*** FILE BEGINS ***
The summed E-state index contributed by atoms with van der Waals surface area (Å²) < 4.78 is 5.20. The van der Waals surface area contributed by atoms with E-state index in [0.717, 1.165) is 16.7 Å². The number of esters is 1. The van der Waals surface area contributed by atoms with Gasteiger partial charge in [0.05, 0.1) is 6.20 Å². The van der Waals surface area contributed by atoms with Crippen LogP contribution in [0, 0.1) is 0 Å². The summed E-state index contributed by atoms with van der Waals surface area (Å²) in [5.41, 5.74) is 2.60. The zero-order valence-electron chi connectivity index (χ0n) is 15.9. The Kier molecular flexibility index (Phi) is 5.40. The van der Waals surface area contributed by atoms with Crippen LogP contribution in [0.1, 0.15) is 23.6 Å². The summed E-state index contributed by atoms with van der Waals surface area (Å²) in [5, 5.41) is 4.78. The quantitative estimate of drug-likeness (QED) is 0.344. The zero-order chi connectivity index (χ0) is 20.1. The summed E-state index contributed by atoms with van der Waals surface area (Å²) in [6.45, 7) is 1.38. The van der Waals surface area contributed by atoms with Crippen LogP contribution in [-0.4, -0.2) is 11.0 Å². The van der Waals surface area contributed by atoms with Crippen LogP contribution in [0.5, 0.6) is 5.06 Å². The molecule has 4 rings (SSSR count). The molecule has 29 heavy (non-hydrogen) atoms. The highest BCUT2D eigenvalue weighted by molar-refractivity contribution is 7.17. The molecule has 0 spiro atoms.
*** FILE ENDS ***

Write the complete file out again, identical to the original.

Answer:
The summed E-state index contributed by atoms with van der Waals surface area (Å²) < 4.78 is 5.20. The van der Waals surface area contributed by atoms with E-state index in [0.717, 1.165) is 16.7 Å². The number of esters is 1. The van der Waals surface area contributed by atoms with Gasteiger partial charge in [0.05, 0.1) is 6.20 Å². The van der Waals surface area contributed by atoms with Crippen LogP contribution in [0, 0.1) is 0 Å². The summed E-state index contributed by atoms with van der Waals surface area (Å²) in [5.41, 5.74) is 2.60. The zero-order valence-electron chi connectivity index (χ0n) is 15.9. The Kier molecular flexibility index (Phi) is 5.40. The van der Waals surface area contributed by atoms with Crippen LogP contribution in [0.1, 0.15) is 23.6 Å². The summed E-state index contributed by atoms with van der Waals surface area (Å²) in [5, 5.41) is 4.78. The quantitative estimate of drug-likeness (QED) is 0.344. The zero-order chi connectivity index (χ0) is 20.1. The summed E-state index contributed by atoms with van der Waals surface area (Å²) in [6.45, 7) is 1.38. The van der Waals surface area contributed by atoms with Crippen LogP contribution in [-0.4, -0.2) is 11.0 Å². The van der Waals surface area contributed by atoms with Crippen LogP contribution in [0.5, 0.6) is 5.06 Å². The molecule has 4 rings (SSSR count). The molecule has 29 heavy (non-hydrogen) atoms. The highest BCUT2D eigenvalue weighted by molar-refractivity contribution is 7.17. The molecule has 0 spiro atoms.